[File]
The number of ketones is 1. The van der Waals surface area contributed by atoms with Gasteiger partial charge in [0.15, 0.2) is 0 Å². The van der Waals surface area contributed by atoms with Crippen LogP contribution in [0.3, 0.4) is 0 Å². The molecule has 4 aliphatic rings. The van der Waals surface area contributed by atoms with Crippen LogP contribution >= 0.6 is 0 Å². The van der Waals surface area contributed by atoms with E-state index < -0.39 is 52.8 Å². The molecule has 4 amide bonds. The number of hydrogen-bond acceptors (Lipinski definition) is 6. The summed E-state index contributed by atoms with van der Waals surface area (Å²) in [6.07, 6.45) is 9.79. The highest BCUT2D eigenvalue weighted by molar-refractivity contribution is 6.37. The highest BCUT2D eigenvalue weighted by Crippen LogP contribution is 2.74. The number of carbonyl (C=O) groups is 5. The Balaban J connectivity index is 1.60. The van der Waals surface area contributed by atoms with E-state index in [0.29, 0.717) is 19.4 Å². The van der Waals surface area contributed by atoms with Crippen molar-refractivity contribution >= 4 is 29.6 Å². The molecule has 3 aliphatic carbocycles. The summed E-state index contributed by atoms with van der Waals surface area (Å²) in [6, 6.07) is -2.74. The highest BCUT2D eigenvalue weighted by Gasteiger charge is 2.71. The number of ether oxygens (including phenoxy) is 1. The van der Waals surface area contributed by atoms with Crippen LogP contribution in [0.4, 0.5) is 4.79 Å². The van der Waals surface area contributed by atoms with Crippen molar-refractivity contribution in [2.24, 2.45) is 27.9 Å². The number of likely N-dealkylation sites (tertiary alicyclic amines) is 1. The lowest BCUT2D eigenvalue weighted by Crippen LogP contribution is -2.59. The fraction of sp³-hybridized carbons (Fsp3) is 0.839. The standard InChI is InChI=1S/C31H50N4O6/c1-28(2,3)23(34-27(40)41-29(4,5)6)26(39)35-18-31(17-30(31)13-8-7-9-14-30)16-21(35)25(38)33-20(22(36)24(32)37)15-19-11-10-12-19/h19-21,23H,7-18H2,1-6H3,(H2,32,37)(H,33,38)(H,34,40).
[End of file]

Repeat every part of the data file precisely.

The number of ketones is 1. The van der Waals surface area contributed by atoms with Gasteiger partial charge in [0.15, 0.2) is 0 Å². The van der Waals surface area contributed by atoms with Crippen LogP contribution in [0.3, 0.4) is 0 Å². The molecule has 4 aliphatic rings. The van der Waals surface area contributed by atoms with Crippen LogP contribution >= 0.6 is 0 Å². The van der Waals surface area contributed by atoms with E-state index < -0.39 is 52.8 Å². The molecule has 4 amide bonds. The number of hydrogen-bond acceptors (Lipinski definition) is 6. The summed E-state index contributed by atoms with van der Waals surface area (Å²) in [6.07, 6.45) is 9.79. The highest BCUT2D eigenvalue weighted by molar-refractivity contribution is 6.37. The highest BCUT2D eigenvalue weighted by Crippen LogP contribution is 2.74. The number of carbonyl (C=O) groups is 5. The Balaban J connectivity index is 1.60. The van der Waals surface area contributed by atoms with E-state index in [0.29, 0.717) is 19.4 Å². The van der Waals surface area contributed by atoms with Crippen molar-refractivity contribution >= 4 is 29.6 Å². The molecule has 3 aliphatic carbocycles. The summed E-state index contributed by atoms with van der Waals surface area (Å²) in [6, 6.07) is -2.74. The highest BCUT2D eigenvalue weighted by Gasteiger charge is 2.71. The number of ether oxygens (including phenoxy) is 1. The van der Waals surface area contributed by atoms with Crippen LogP contribution in [0.4, 0.5) is 4.79 Å². The van der Waals surface area contributed by atoms with Crippen molar-refractivity contribution in [2.24, 2.45) is 27.9 Å². The number of likely N-dealkylation sites (tertiary alicyclic amines) is 1. The lowest BCUT2D eigenvalue weighted by Crippen LogP contribution is -2.59. The fraction of sp³-hybridized carbons (Fsp3) is 0.839. The standard InChI is InChI=1S/C31H50N4O6/c1-28(2,3)23(34-27(40)41-29(4,5)6)26(39)35-18-31(17-30(31)13-8-7-9-14-30)16-21(35)25(38)33-20(22(36)24(32)37)15-19-11-10-12-19/h19-21,23H,7-18H2,1-6H3,(H2,32,37)(H,33,38)(H,34,40).